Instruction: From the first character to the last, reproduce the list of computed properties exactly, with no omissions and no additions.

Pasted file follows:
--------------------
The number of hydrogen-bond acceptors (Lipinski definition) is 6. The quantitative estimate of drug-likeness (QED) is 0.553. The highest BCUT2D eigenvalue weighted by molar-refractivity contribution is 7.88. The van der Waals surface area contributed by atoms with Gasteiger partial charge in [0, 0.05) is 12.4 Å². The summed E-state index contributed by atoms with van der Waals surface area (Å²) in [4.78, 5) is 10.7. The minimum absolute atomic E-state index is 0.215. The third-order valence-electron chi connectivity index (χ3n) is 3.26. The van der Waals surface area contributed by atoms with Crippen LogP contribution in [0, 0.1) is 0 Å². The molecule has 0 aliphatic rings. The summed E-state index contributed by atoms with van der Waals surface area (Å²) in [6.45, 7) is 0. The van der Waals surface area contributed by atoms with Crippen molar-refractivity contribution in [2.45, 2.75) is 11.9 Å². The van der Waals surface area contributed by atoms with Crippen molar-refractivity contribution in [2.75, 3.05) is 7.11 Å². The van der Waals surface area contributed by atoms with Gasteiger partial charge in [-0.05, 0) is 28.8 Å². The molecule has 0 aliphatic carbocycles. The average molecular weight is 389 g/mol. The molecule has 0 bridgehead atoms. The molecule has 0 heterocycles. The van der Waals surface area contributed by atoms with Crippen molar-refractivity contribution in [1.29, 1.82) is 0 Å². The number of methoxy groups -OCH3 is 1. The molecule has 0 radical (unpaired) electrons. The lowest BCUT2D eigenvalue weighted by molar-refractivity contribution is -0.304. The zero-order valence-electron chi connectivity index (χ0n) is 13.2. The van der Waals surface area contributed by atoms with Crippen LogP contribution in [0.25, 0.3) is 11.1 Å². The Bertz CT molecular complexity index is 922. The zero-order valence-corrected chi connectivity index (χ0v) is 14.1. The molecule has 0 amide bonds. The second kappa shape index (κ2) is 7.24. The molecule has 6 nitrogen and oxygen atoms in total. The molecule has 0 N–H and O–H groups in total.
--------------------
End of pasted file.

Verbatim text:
The number of hydrogen-bond acceptors (Lipinski definition) is 6. The quantitative estimate of drug-likeness (QED) is 0.553. The highest BCUT2D eigenvalue weighted by molar-refractivity contribution is 7.88. The van der Waals surface area contributed by atoms with Gasteiger partial charge in [0, 0.05) is 12.4 Å². The summed E-state index contributed by atoms with van der Waals surface area (Å²) in [4.78, 5) is 10.7. The minimum absolute atomic E-state index is 0.215. The third-order valence-electron chi connectivity index (χ3n) is 3.26. The van der Waals surface area contributed by atoms with Crippen LogP contribution in [0, 0.1) is 0 Å². The molecule has 0 aliphatic rings. The summed E-state index contributed by atoms with van der Waals surface area (Å²) in [6.45, 7) is 0. The van der Waals surface area contributed by atoms with Crippen molar-refractivity contribution in [2.45, 2.75) is 11.9 Å². The van der Waals surface area contributed by atoms with Crippen molar-refractivity contribution in [2.75, 3.05) is 7.11 Å². The van der Waals surface area contributed by atoms with Gasteiger partial charge in [-0.05, 0) is 28.8 Å². The molecule has 0 aliphatic carbocycles. The average molecular weight is 389 g/mol. The molecule has 0 bridgehead atoms. The molecule has 0 heterocycles. The van der Waals surface area contributed by atoms with Crippen molar-refractivity contribution in [1.29, 1.82) is 0 Å². The number of methoxy groups -OCH3 is 1. The molecule has 0 radical (unpaired) electrons. The lowest BCUT2D eigenvalue weighted by molar-refractivity contribution is -0.304. The zero-order valence-electron chi connectivity index (χ0n) is 13.2. The van der Waals surface area contributed by atoms with Crippen LogP contribution in [0.25, 0.3) is 11.1 Å². The Bertz CT molecular complexity index is 922. The zero-order valence-corrected chi connectivity index (χ0v) is 14.1. The molecule has 0 amide bonds. The second kappa shape index (κ2) is 7.24. The molecule has 6 nitrogen and oxygen atoms in total. The molecule has 0 N–H and O–H groups in total.